In the Writers’ Room of my imagination, it’s time for another meeting of the committee of great writers who have been “advising” me about my novel-in-progress. (If you’re not up to date with “transcripts” of previous meetings, catch up at the highlighted links.)
This time, I set the agenda myself: I wanted to know about whether I was including enough sensual elements in my detective story. Now, before you flinch at that (or because you do), I want to emphasize that I am trying to avoid just watching the story go by. I want to involve all of the other senses: hearing, touch, smell, and even taste.
Daphne Du Maurier perked up at the mention of taste.
“Arthur! Arthur!” she cried. “Let’s see whether Margaret can top the tangerine in the proposal scene in ‘Rebecca.'”
I remembered that Daphne meant that when her nameless narrator receives a proposal of marriage in “Rebecca,” her groom-to-be is at breakfast — and she eats a tangerine that leaves a bitter taste in her mouth, just when she is being proposed to.
Well, I can’t top that just yet. But I do have Mike Hossa and Daisy MacDonald, my principal characters, go to the Student Union’s restaurant for lunch between Daisy’s classes. They order chili — I can vouch for it being served there in 1983, when the book is set, because I lived on the stuff some weeks.
“Oh good — chili!” I said. Mike murmured agreement.
“If it looks good to you, go ahead and get it,” said Mike. “If you don’t have the money, I’ll take care of it.”
“Thank you,’ I said. (Was that the steam from the hot food making my face feel hot?) “But I’ve got my meal card from the cafeteria, and that will cover it.”
Mike paid cash for his bowl of chili, we helped ourselves to oyster crackers, and we carried our trays into the small room off the main room where a TV was mounted near the ceiling. It was turned off.
I spooned up the thick concoction greedily. It wasn’t as spicy as my best school friend’s mother’s chili had been, and there was lots of beef. I could eat it every day some weeks, and this seemed like one of them. I was feeling my appetite returning in the mechanics of just keeping my spoon moving.
“All right, that’s enough food!” said Robert Louis Stevenson from his seat, the Writers’ Room couch. “What about feeling — how’s she doing writing about temperature and the snow?”
“Let’s take a look,” said Sir Arthur Conan Doyle, turning to the copy of my manuscript. “Yes, there’s another snowstorm after Chapter One. You helped her out well with that, Louis.”
Here’s how snowy Chapter Seventeen feels:
First, I hit my left knee. I tried to get up, but I landed on my rear end. Somehow, I noticed, my purse stayed on my shoulder. It’s funny what’s comforting when you do something embarrassing.
Mike didn’t see me fall, which wasn’t comforting in the least. We lost each other in the storm for just a moment, though, before calling each other’s names and finding each other again.
I tried to get my left foot up, but the wet snow was too slippery – so slippery that I felt its cold around the waistband of my jeans. So much for the ski jacket on stormy days, I thought angrily. I wondered whether I’d torn it as I fell; the wind was too loud to hear anything.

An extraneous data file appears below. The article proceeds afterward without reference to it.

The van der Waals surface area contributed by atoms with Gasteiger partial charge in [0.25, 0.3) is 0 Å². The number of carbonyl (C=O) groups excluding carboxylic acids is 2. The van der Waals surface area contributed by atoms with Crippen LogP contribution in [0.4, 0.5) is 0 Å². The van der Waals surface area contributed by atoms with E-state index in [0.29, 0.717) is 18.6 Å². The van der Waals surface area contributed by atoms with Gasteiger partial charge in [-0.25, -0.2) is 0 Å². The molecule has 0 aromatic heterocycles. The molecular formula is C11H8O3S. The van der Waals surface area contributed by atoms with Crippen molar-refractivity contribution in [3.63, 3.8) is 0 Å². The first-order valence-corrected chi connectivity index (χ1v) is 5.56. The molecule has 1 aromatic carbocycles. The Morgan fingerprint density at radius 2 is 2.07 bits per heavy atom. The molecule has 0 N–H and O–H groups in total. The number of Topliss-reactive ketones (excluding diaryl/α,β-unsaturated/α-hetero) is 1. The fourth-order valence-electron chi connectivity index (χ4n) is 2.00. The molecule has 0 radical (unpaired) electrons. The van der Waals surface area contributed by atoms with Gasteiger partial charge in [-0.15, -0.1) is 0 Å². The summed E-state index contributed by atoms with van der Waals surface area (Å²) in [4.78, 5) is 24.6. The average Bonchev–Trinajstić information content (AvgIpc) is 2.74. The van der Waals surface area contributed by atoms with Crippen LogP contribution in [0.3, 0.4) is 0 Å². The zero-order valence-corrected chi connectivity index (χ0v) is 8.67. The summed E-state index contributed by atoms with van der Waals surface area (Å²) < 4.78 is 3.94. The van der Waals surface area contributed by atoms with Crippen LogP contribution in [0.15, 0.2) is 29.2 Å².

My neck hurt from trying to keep my head up and out of the snow. On the other hand, my pride hurt worse.
“Daisy, are you all right?” said Mike. “Get up and out of that mess!”
I tried to get onto my right knee, but I just rolled. My left ankle would not cooperate with me.
“Easier said than done, getting up,” I said.
Mike came closer and held out his right hand. “Here,” he said, more gently this time. “Now, how about moving?”
“I’d like to,” I said.
“I mean can you?” said Mike. I thought I saw him furrowing his eyebrows the way Dad did, but I wasn’t sure through all the snow that was still falling.
Mike moved so that he was in front of me, still holding my mittened hand in his gloved one. “Try to step toward me,” he said. “See how your ankles and feet feel.”
“Besides cold?” I said. I got up, thanks to a pull from Mike, but I took only one step before I fell right down into a slightly different patch of snow.
“Things?” said Daphne. “What about people? How does the narrator herself look?”
“Like a painting, it seems,” said Agatha, sniffing slightly. “A French one.”
“Quite a demure one,” said Arthur. “Margaret has her character looking at a postcard of the painting with another character, who says the pale dressing-gown –”
“She calls it a robe,” said Robert Louis Stevenson.
“All right,” said Arthur, “the pale robe is buttoned up and covers, well, everything but her face and hair.”
But I still want to describe Daisy MacDonald’s looks in terms of a painting by Edouard Manet, “Young Lady in 1866,” so I gave Daisy a postcard of the painting like the postcard I have. The painting made me think I was looking at Daisy herself.
I write about how that Daisy looks like that painting over and over again, I told my imaginary advisors. There’s no way I can cut them all out and paste them in; you’ll all have to keep reading.
And with that, the meeting was over. Arthur didn’t gavel it closed or anything; I just, well, sensed it.
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